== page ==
An algebraic formulation of Thurston’s characterization of rational functions. (English. French summary) Zbl 1272.37025

Let \(f:S^2\to S^2\) be a branched covering of the two-sphere, and let \(P_f:=\bigcup_{n\geq1}f^n\{f'=0\}\) denote its post-critical set. Assume \(P_f\) is finite, in which case \(f\) is called a Thurston map. Two Thurston maps \(f,g\) are called combinatorially equivalent if they are isotopic via an isotopy \(h_t:S^2\setminus P_f\to S^2\setminus P_g\) that is constant on \(P_f\).
Thurston gave in [A. Douady and J. H. Hubbard, Acta Math. 171, No. 2, 263–297 (1993; Zbl 0806.30027)] a characterization of those Thurston maps that are combinatorially equivalent to a rational function, in terms of multicurves. A multicurve for \(f\) is a collection \(\Gamma\) of disjoint, closed, non-trivial closed curves on \(S^2\setminus P_f\), none of which surrounds a single puncture. the multicurve \(\Gamma\) is said to be invariant if every \(f\)-preimage of every curve \(\gamma\in\Gamma\) is either homotopic to a curve in \(\Gamma\) or surrounds at most one puncture. The Thurston linear transformation \(\mathcal L_{f,\Gamma}:\mathbb R^\Gamma\to\mathbb R^\Gamma\) is then defined by \[ \mathcal L_{f,\Gamma}(\gamma)=\sum_{\Gamma\ni\gamma'\simeq\delta\subseteq f^{-1}(\gamma)}\frac1{\deg(f:\delta\to\gamma)}\gamma'. \] Then Thurston’s criterion (in the ‘hyperbolic’ case, which is generic) reads: “\(f\) is equivalent to a rational function if and only if the spectral radius of \(\mathcal L_{f,\Gamma}\) is \(<1\) for every invariant multicurve \(\Gamma\)”.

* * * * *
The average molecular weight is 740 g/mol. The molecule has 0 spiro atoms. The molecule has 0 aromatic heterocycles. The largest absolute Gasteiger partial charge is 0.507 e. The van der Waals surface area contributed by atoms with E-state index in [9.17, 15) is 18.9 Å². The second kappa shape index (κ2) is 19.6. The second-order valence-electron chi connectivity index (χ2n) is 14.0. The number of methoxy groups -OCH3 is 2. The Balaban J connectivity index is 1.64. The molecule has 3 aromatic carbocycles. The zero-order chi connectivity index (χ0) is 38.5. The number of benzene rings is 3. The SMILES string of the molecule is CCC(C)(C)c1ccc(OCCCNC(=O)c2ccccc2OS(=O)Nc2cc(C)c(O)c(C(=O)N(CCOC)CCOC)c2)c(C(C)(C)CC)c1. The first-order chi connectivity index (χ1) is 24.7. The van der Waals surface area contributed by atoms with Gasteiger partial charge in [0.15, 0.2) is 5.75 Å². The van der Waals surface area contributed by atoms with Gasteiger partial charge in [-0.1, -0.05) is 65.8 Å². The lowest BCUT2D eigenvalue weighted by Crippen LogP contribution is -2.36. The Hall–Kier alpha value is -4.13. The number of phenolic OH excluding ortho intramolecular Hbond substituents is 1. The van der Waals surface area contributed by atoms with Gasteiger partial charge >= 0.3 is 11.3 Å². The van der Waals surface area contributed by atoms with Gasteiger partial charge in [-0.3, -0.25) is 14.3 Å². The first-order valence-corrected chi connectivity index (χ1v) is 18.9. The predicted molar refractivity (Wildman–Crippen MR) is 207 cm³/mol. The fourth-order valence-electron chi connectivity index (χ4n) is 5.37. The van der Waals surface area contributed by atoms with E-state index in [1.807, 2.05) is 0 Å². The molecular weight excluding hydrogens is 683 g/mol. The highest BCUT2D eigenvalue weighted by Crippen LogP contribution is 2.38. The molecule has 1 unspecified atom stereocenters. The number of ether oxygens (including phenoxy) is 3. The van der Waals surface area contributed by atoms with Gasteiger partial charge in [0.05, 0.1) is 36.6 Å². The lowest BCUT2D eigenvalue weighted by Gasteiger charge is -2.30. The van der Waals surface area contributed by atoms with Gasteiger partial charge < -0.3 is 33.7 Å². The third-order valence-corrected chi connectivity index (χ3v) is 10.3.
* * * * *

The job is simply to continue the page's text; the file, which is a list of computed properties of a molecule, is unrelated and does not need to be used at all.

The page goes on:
Let \(G\) denote the pure mapping class group of \((S^2,P_f)\). Again following Douady and Hubbard, there is a finite-index subgroup \(H<G\), consisting of mapping classes that lift via \(f\) to mapping classes in \(G\). Denote by \(\phi_f:H\to G\) the corresponding lifting homomorphism. Then every invariant multicurve \(\Gamma\) gives rise to an abelian subgroup \(\mathbb Z^\Gamma\) of \(G\) consisting of products of Dehn twists about the curves in \(\Gamma\). Note that \(\mathbb Z^\Gamma\) is \(\phi_f\)-invariant, and that the action of \(\phi_f\otimes\mathbb R\) on \(\mathbb Z^\Gamma\otimes\mathbb R\) is naturally conjugate to \(\mathcal L_{f,\Gamma}\).
The author then arrives at the following algebraic characterization of rational maps: “\(f\) is equivalent to a rational function if and only if for every \(\phi_f\)-invariant abelian subgroup \(A\) of \(G\) the spectral radius of the restriction of \(\phi_f\) to \(A\) is \(<1\)”.
He then uses the same grouptheoretico-dynamical techniques to study the dynamics of the “pull-back” function on multicurves. The situation is radically different from that of surface homeomorphisms (when curves, under pullback, tend to become more and more complicated).
He shows that, if \(\phi_f\) is contracting at large scale for the word metric, then the pull-back function on multicurves has a finite global attractor. This is, in particular, the case if \(f\) is a critically finite quadratic polynomial. If \(f\) is merely a rational map (again with ‘hyperbolic orbifold’), he shows that there are finitely many completely invariant multicurves.
He then computes explicitly the attractor for all quadratic polynomials with three finite post-critical points.


37F20 Combinatorics and topology in relation with holomorphic dynamical systems


Zbl 0806.30027
Full Text: DOI arXiv


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